Politicians, pundits, and scholars have cited the principles of “just war” to defend military actions from Iraq to Afghanistan to Libya. Others have cited just war principles to condemn those very interventions.
How can this same tradition lead to such sharply opposing conclusions? What is the just war tradition, and why is it important today?
Authors David D. Corey and J. Daryl Charles answer those questions in this fascinating blend of history, theology, and political philosophy. The Just War Tradition: An Introduction traces the development of the tradition from its inception nearly two millennia ago right up to today’s headlines. It illuminates how the various voices within the tradition—Augustine and Aquinas, Luther and Calvin, Suárez and Locke, as well as present-day commentators—relate to one another and to rival ways of understanding war and peace.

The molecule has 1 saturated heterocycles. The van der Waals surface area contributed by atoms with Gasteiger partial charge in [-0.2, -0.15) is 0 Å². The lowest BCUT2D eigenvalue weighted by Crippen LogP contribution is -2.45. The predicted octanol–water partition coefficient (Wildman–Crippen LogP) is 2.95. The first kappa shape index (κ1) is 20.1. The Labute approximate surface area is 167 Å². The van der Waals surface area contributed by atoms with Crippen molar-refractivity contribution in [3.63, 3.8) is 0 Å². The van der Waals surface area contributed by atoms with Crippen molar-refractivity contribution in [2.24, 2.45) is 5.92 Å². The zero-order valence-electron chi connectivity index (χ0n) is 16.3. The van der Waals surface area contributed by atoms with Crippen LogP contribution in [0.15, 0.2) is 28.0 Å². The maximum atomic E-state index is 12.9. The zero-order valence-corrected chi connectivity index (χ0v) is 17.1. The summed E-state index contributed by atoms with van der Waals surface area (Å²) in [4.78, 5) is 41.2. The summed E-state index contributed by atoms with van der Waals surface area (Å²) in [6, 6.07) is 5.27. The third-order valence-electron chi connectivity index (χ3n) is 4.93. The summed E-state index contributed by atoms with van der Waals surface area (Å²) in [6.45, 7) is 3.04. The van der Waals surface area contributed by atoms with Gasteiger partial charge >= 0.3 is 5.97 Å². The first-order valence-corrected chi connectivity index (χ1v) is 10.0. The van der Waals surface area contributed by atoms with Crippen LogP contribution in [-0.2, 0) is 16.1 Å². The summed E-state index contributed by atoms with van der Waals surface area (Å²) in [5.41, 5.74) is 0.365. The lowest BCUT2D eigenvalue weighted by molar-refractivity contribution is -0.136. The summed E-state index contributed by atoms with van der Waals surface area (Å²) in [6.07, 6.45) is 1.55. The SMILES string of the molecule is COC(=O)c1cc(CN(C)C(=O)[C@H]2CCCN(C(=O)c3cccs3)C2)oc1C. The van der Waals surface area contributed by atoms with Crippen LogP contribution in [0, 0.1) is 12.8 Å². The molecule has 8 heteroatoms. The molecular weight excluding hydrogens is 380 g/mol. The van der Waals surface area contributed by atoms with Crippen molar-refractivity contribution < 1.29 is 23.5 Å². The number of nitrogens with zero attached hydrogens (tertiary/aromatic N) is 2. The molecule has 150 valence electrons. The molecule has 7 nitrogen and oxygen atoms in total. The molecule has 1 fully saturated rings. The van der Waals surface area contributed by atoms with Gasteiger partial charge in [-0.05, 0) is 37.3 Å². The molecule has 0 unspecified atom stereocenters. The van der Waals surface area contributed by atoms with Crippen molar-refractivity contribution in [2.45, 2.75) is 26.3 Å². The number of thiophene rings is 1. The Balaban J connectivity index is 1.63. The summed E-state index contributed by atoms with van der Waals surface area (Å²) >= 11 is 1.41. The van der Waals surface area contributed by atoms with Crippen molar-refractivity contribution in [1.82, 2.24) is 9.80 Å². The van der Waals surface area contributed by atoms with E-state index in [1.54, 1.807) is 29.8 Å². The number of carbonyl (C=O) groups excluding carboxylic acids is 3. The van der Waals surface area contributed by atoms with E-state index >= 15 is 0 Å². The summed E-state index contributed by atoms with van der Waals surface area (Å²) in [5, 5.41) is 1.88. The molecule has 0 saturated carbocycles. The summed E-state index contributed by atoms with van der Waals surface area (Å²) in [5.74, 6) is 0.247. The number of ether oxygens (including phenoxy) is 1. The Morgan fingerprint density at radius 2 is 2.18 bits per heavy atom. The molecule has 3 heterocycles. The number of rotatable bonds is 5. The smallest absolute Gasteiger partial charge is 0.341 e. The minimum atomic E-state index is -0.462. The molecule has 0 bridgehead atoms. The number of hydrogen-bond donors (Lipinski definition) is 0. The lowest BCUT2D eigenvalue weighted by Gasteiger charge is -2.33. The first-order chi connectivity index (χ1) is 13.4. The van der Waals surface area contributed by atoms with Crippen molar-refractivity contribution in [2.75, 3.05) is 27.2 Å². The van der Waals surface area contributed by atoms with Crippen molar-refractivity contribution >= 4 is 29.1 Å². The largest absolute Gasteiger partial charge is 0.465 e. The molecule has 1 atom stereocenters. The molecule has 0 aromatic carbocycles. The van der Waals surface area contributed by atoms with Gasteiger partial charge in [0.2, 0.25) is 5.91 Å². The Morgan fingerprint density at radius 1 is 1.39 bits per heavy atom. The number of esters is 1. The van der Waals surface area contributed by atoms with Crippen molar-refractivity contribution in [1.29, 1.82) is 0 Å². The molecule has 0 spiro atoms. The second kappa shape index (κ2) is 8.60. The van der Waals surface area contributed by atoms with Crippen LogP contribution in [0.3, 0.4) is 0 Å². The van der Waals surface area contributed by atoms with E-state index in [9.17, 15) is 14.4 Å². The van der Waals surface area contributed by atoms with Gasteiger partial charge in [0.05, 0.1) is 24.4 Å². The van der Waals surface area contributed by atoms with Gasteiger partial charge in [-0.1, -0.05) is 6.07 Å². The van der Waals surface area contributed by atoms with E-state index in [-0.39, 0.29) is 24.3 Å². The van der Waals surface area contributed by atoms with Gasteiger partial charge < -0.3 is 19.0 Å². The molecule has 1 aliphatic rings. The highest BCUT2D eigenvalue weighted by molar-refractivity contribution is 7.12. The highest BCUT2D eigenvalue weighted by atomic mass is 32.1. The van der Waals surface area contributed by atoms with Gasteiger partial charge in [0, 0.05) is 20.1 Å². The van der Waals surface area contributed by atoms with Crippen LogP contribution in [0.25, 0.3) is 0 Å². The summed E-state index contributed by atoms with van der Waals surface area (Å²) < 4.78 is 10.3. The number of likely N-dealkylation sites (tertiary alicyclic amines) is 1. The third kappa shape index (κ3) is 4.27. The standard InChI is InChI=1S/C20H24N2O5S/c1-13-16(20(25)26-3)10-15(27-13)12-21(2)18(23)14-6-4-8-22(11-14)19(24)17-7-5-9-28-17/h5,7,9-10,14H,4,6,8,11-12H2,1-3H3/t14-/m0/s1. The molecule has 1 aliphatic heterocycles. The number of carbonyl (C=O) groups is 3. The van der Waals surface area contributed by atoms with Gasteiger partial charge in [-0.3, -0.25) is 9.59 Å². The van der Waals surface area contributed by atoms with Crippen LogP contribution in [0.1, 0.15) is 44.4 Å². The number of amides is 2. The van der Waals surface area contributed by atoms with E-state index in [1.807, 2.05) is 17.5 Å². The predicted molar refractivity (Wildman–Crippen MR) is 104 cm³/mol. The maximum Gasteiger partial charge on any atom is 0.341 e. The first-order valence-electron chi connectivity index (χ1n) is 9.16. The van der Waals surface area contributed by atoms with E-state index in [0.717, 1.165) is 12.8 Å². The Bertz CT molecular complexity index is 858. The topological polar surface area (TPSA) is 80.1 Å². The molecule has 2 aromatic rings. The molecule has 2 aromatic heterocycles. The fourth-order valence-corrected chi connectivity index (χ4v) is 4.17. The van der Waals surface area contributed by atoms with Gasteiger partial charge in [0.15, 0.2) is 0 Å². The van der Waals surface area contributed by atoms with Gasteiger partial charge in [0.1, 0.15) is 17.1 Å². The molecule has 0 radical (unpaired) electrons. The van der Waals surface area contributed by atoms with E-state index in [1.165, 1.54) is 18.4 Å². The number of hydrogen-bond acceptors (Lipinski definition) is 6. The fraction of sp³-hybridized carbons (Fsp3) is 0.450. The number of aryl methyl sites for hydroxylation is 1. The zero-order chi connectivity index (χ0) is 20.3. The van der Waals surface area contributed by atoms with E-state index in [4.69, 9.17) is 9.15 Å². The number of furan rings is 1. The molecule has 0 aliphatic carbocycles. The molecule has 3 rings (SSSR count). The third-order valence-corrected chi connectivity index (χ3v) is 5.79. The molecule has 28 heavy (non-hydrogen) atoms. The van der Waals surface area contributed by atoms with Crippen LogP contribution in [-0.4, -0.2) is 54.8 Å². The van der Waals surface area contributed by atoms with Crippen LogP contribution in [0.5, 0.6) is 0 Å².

Corey and Charles reveal why this rich tradition provides the only framework for evaluating the moral particulars of coercive force—even in an age in which terrorism, drone strikes, guerrilla insurgencies, and so much else have transformed war. The just war tradition provides moral guidance that is necessary not only for adequate statecraft but also for the very ordering of civil society.
This invaluable book reintroduces the wisdom we desperately need in our national debates.